meal etiquette

I’m not a great cook. I’m a subsistence-level kind of cook.

My mom, a working mom, had very little time to teach me more than the rudimentary skills — such as cooking rice. Anyway, in the maternal side of the family, it’s my two aunts who are the food specialists. They’re actually professionals. My mom, like me, also learned out of necessity.

I learned to cook, partly from mom’s infrequent instructions, but primarily in HS Home Economics. And not very well, at that. Same with baking. (We didn’t have an oven at home; still don’t.) I may have flattened a cake once. (We still ate it, of course. It wasn’t so bad.)

So when I cook, it’s not from the heart, but the brain, and a liberal hand. There has to be a recipe. But if there’s no recipe, I’d experiment with my food, just throw stuff in there for the heck of it.

It doesn’t always work.

Just tonight my brother asked me, “Did you do something to the soup?”
“I added onions. Why?” I replied.
“There’s something…[funny],” he said.

I get that a lot. So when people eat the stuff, I consider it an experiment well done.

That said, I still expect folks to follow meal etiquette. In case you don’t know what that is, it’s fairly simple:

(1) Show appreciation. Cooking takes a while. There’s grocery shopping. There’s prep-work. There’s washing as you go, so that dishes don’t pile up after prep-work. There’s throwing out the remnants of veggies and plastic wraps and such. There’s the actual cooking itself. It’s a lot of coordination. And if the cook isn’t doing it from the heart, there’s a bit of tedium mixed in there too.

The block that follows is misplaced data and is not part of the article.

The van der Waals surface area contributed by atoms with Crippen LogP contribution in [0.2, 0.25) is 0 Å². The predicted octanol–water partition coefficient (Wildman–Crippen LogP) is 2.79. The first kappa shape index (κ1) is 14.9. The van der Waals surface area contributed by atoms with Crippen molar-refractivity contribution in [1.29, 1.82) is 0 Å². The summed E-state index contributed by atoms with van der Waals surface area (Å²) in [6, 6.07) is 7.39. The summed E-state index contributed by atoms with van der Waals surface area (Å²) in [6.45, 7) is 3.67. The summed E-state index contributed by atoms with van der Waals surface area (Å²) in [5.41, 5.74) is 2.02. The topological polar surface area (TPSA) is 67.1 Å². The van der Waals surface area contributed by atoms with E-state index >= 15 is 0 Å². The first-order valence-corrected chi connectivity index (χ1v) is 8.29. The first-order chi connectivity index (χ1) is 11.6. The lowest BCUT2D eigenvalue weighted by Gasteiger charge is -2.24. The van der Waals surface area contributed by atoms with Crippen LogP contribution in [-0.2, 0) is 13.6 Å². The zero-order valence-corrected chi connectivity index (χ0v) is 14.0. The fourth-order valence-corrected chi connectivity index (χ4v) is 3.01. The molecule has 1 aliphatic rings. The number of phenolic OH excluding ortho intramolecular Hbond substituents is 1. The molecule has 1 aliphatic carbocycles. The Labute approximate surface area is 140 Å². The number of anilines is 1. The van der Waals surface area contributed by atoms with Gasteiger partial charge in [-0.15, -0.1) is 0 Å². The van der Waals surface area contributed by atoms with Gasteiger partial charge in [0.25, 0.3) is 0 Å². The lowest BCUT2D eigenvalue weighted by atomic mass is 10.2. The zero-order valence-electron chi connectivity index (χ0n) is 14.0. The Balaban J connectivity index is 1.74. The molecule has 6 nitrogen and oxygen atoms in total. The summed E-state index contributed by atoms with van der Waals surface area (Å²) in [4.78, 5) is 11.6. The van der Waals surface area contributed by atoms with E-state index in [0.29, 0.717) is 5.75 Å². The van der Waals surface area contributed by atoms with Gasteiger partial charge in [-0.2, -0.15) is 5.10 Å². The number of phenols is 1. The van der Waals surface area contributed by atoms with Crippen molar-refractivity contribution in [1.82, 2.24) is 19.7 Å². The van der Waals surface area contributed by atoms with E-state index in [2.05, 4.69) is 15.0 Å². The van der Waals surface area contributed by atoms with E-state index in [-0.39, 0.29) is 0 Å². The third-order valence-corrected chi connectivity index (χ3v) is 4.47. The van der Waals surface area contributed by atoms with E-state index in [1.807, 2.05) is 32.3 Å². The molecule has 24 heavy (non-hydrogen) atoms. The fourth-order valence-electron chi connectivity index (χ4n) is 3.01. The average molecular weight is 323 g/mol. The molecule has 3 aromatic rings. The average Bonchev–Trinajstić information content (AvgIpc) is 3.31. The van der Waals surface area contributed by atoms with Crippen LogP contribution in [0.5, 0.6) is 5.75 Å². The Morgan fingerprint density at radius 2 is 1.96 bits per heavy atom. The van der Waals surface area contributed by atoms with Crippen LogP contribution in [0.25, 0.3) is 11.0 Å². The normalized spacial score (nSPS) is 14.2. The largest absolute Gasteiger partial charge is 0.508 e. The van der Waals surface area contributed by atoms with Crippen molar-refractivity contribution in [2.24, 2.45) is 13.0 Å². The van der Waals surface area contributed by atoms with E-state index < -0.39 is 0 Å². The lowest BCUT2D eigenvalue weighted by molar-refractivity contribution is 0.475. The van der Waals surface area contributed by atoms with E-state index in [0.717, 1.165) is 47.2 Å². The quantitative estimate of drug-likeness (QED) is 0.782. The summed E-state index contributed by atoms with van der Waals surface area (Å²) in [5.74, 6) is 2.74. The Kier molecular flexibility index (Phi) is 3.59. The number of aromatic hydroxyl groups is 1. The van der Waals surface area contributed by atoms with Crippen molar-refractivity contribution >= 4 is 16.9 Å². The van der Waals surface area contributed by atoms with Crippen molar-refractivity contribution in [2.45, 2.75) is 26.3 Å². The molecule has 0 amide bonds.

(2) Offer to wash the dishes. If it’s a one-time thing, the cook will probably say, “Oh no, just relax, you’re my guest.” But if it’s NOT a one-time thing, then don’t take it for granted. Because there’s nothing more tedious than having to cook AND wash the dishes afterwards too.

(3) If the cook accepts your offer to wash the dishes, do a thorough job. We’re not just talking about washing the dishes you ate from. There are also serving dishes. There are pans that cooled while you were eating but will need to be washed for the next meal (it’s a cycle). If the cook set a nice table, there are the napkins and the place mats and such. (There’s the stove to be wiped and the table too, actually.)

It’s really an entire production, this meal. So is washing up.

(4) Offer to return the favor. As a matter of reciprocity, it’s a nice gesture. Every cook needs a day off, right? Even the salaried ones.

It’s funny, but I keep waiting for lightning to strike one day and make me a kitchen savant. Sadly, I’m just coasting on edible.

I’ve seen great cooks in action, it just hasn’t rubbed off on me.

IMG_0520_JO WITH CHEF DUCASSE_rudy liwanagI’d actually forgotten I met and interviewed Alain Ducasse once. Thanks to sir Rudy Liwanag for reminding me.


  1. Amen. My words exactly! Very well said.

    1. i’m still in awe that you used to cook for 12 people… and flabbergasted that you still had trouble getting someome to set the table!

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